A spectacular filament eruption from June 7, 2011 captured by the STEREO Ahead spacecraft with EUVI 304, Cor1 and Cor2.
Happy Birthday STEREO!! October 26 ,2011 is the 5th anniversary of the launch of the STEREO mission and its 2 spacecraft. The STEREO Mission (Solar TErrestrial RElations Observatory) was launched at 1:52 am UTC on October 26, 2006 (8:52 pm EDT on October 25) on a Delta II 7925-10L rocket from Cape Canaveral Air Force Station in Florida. The 2 spacecraft were deployed from the single rocket and they moved into their orbits using the moon for assistance. This marked a great engineering achievement in orbital dynamics and the start of a great heliophysics mission that is still going strong today.
STEREO’s main overall goal is to help us understand coronal mass ejections (CMEs). So the first question is:
What is a CME?
As illustrated in this video, a CME is caused when magnetic energy is released on the Sun, flinging billions of tons of solar plasma into space at millions of miles per hour. When CMEs travel to Earth they can impact its magnetosphere causing the Aurora as well as potentially damaging spacecraft in orbit and creating electrical disturbances on the ground. These disturbances can cause disruptions in technology such as communication systems as well as electrical power grids. If the disturbances are strong enough, power systems can be completely knocked out. A famous example is the failure of the Quebec power grid for several hours in March 1989 following the impact of a strong CME on Earth’s magnetosphere.
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But why STEREO?
STEREO provides us with detailed information about CMEs in never before seen details. In particular, what is their stucture? how big are they? how fast are they? Up until now we have only seen the CMEs that travel to Earth by looking at them head on. This makes it difficult to get a good measure of their features and characteristics. When you are looking at something moving straight towards you or away from you it is hard to easily measure its speed for example. This is even harder for CMEs because they are expanding and evolving as they move away from the Sun. STEREO has changed all that because it consists of 2 nearly identical spacecraft with viewpoints to the side of the direct path from the Sun to Earth.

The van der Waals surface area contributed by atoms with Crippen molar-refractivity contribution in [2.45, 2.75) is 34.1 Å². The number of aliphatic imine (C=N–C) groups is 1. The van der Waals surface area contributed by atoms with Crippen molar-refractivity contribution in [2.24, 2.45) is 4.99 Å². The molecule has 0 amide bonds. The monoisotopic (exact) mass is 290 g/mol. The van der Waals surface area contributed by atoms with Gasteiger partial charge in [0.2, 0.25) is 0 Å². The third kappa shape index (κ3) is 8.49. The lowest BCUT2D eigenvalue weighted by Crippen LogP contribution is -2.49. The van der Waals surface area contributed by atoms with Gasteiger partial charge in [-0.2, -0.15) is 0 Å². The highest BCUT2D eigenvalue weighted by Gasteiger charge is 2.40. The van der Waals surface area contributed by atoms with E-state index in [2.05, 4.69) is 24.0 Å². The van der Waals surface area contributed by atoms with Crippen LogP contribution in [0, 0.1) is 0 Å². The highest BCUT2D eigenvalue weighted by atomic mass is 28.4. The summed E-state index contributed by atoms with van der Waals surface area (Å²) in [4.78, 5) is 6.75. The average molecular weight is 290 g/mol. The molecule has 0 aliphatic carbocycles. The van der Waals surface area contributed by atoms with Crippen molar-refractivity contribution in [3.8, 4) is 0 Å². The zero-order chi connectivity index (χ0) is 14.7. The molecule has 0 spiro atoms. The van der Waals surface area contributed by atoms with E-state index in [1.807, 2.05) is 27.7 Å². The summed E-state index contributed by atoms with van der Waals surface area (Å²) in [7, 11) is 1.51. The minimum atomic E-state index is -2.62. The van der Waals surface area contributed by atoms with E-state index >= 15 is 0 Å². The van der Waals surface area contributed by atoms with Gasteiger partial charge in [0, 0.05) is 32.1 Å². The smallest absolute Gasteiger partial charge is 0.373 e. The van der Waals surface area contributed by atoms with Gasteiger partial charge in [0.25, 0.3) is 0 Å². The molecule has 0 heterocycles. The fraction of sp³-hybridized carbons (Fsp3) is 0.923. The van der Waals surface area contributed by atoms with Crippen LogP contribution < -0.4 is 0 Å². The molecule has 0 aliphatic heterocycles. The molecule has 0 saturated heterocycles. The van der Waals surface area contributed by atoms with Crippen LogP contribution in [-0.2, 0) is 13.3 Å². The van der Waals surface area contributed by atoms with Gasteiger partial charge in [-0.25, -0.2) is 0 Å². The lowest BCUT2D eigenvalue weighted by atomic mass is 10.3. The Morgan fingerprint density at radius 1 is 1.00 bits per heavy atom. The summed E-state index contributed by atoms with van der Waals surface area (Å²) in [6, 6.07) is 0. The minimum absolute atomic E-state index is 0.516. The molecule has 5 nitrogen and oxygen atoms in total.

Here is a discussion of STEREO by the Project Scientist for the SECCHI suite of instruments, Dr. Angelos Vourlidas. SECCHI contains the imaging instruments that show the solar disk (EUVI – Extreme Ultraviolet Imager), the outer corona (Cor1 and Cor2 – Coronagraphs) and the heliosphere (HI-1 and HI-2 – Heliospheric Imagers).
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What is STEREO’s orbit?
In order to observe CMEs from the side the STEREO spacecraft were put into special orbits. One spacecraft, we call STEREO Behind, is to the left of the Sun (as you are looking toward the Sun from Earth) and the other spacecraft, we call STEREO Ahead, is to the right of the Sun.
This video shows the change in the spacecraft’s orbits over the STEREO mission.
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Some of STEREO’s Accomplishments
STEREO has helped us make huge steps forward in our understanding of CMEs and their impact upon Earth. Here are some videos showing just a few of the many great results from the STEREO mission. We expect the mission to continue for many years and bring us an ever improving understanding of our Sun and its influence upon the Earth and the rest of the solar system.
STEREO showed us the first detailed interaction of a comet with a CME.
Thanks to STEREO we can for the first time in history view the entire Sun.
STEREO has allowed CMEs to be observed all the way from the Sun to Earth for the first time ever.
For more information on STEREO check out the STEREO page in our solar mission hub. There is also a great article on the NASA site with some quotes from the STEREO Project Scientist and Deputy Project Scientist. More examples of the great science from STEREO can be found in the STEREO galleries on the STEREO web site.